287 U.S. 206 (1932), 55, Sgro v. United States
|Docket Nº:||No. 55|
|Citation:||287 U.S. 206, 53 S.Ct. 138, 77 L.Ed. 260|
|Party Name:||Sgro v. United States|
|Case Date:||December 05, 1932|
|Court:||United States Supreme Court|
Argued October 10, 1932
CERTIORARI TO THE CIRCUIT COURT OF APPEALS
FOR THE SECOND CIRCUIT
1. The provisions of the Fourth Amendment relative to search warrants, and of legislation regulating that process, should be liberally construed in favor of the individual. P. 210.
2. Under § 25 of the National Prohibition Act and the provisions of the Act of June 15, 1917 (Espionage Act), to which that section refers, a warrant to search for intoxicating liquor becomes void at the expiration of ten days from the date of its issuance, and cannot then be revived by the magistrate merely by redating and reissuing it solely on the basis of the affidavit upon which it was issued originally. Pp. 210 et seq.
3. The issue of a new warrant is a new proceeding, and must be supported by proof that probable cause then exists. P. 211.
54 F.2d 1083 reversed.
Certiorari, 286 U.S. 539, to review the affirmance of a judgment on conviction under the Prohibition Act. Evidence seized under a search warrant was used against the defendant at the trial after a petition for its return to him, on the ground that the search was illegal, had been made and overruled.
HUGHES, J., lead opinion
MR. CHIEF JUSTICE HUGHES delivered the opinion of the Court.
The petitioner was charged with violating the National Prohibition Act by possessing and selling intoxicating liquor at the Bouckville Hotel. The District Court denied his request to restrain the use of evidence procured by federal officers while searching the hotel under a warrant alleged to be invalid. This evidence was introduced at the trial over his objection. He was found guilty, and the judgment against him was affirmed by the Circuit Court of Appeals. 54 F.2d 1083. This Court granted certiorari. The only question presented is as to the validity of the warrant.
Subject to petitioner's contention, the parties entered into a stipulation of facts which, so far as pertinent to the question, is as follows:
That, on or about the sixth day of July, 1926, William Arthur, United States Commissioner at Rome, New York, issued a search warrant based upon an affidavit introduced in evidence in this case, of C. G. Dodd, in which Dodd swore that he made a purchase of beer of the defendant; that, on the twenty-seventh day of July, 1926, the said search warrant not having been executed in the interim and ten days from the date of the search warrant having expired, the search warrant was taken by the prohibition agents to whom it was directed back to the commissioner, and by him or by someone in his office under his direction and control, the date of the search warrant was changed from July sixth to July twenty-seventh, 1926, and thus reissued; that, acting under the color of such search warrant,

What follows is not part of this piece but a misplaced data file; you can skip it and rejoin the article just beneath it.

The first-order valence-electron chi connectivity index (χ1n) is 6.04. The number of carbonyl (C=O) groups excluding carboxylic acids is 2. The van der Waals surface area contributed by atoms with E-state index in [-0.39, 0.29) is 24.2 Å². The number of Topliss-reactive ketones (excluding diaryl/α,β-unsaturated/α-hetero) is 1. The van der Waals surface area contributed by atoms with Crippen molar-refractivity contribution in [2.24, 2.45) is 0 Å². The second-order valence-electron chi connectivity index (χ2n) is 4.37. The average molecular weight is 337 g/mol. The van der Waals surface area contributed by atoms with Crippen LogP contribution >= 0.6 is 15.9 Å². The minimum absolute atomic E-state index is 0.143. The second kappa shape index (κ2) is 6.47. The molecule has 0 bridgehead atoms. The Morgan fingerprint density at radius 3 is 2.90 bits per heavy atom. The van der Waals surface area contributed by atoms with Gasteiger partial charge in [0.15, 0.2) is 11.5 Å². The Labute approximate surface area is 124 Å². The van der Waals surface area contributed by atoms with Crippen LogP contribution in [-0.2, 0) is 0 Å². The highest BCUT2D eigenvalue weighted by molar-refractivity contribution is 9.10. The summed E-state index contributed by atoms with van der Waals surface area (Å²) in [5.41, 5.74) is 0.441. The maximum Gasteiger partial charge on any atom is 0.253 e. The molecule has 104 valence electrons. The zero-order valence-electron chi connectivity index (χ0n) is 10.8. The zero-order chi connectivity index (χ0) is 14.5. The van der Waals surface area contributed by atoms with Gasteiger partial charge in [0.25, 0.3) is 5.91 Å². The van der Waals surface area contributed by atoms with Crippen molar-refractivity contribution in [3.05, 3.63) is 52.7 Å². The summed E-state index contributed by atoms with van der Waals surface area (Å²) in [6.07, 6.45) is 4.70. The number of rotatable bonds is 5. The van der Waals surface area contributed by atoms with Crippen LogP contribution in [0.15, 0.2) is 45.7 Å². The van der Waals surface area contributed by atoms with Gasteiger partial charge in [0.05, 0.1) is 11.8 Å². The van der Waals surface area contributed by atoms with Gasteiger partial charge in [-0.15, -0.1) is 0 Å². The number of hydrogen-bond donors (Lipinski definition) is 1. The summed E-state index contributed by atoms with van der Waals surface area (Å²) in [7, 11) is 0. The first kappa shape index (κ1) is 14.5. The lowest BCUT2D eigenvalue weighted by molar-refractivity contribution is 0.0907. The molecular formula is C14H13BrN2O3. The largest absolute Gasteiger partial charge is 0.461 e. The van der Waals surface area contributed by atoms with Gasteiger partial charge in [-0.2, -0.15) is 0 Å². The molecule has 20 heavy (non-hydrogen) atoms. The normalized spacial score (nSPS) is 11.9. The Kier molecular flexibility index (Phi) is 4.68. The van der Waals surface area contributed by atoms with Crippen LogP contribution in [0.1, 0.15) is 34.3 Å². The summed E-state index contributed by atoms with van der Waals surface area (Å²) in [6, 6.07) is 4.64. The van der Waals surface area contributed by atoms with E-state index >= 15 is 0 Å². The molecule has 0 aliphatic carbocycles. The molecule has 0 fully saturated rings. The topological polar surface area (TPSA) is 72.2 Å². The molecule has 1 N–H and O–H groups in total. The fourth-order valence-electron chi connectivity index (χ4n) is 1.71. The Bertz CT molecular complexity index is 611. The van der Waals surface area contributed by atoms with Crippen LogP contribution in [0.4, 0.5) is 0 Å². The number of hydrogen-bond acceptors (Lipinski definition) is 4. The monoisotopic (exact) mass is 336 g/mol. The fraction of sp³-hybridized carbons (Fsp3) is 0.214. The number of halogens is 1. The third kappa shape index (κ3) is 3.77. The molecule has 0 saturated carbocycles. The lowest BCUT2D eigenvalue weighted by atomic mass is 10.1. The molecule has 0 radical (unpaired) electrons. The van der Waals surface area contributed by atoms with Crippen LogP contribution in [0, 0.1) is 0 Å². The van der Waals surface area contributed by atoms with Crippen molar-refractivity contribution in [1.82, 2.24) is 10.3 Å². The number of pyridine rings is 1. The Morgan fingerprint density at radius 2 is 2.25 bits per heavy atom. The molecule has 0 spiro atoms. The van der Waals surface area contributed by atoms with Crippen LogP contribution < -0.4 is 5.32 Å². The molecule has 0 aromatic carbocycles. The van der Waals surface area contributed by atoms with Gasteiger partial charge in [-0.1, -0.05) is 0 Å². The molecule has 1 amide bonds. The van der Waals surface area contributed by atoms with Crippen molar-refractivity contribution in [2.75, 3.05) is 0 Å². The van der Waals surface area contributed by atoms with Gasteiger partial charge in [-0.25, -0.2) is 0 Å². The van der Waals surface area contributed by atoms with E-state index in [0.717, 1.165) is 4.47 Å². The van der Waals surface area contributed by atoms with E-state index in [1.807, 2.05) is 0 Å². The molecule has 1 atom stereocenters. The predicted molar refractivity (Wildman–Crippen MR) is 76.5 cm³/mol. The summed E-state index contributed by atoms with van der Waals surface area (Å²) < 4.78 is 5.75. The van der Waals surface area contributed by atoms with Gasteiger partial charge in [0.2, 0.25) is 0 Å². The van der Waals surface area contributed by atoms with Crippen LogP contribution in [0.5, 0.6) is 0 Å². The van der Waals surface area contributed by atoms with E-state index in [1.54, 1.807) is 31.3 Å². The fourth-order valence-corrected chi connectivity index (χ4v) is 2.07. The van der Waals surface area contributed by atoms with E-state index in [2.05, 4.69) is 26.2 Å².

the search in question was made.
The record also contains a certificate by the United States Commissioner, under date of December 20, 1926, as follows:
I hereby certify that the complaint or affidavit, upon which the search warrant was issued in the above entitled matter was made before me on the 6th day of July, 1926. That the search warrant was issued on or about said 6th day of July, 1926, but was not executed within the ten days prescribed by statute, and was returned to me by Albert Vandiver, Prohibition Agent in Charge of the Syracuse office, requesting that same be reissued or redated, and my docket book shows that same was reissued on the 27th day of July, 1926, and mailed back to said Vandiver.
The National Prohibition Act, § 25, 41 Stat. 305, 315, U.S.C. Tit. 27, § 39, authorizes the issue of warrants to search for intoxicating liquors as provided [53 S.Ct. 140] in Title XI of the Act of June 15, 1917, 40 Stat. 228. * Section 11 of the last-mentioned Act has the following requirement:
Sec. 11. A search warrant must be executed and returned to the judge or commissioner who issued it within ten days after its date; after the expiration of this time the warrant, unless executed, is void.
As the original warrant was issued on July 6th and was not executed within ten days, it became void under this explicit provision. But the Government...
To continue readingFREE SIGN UP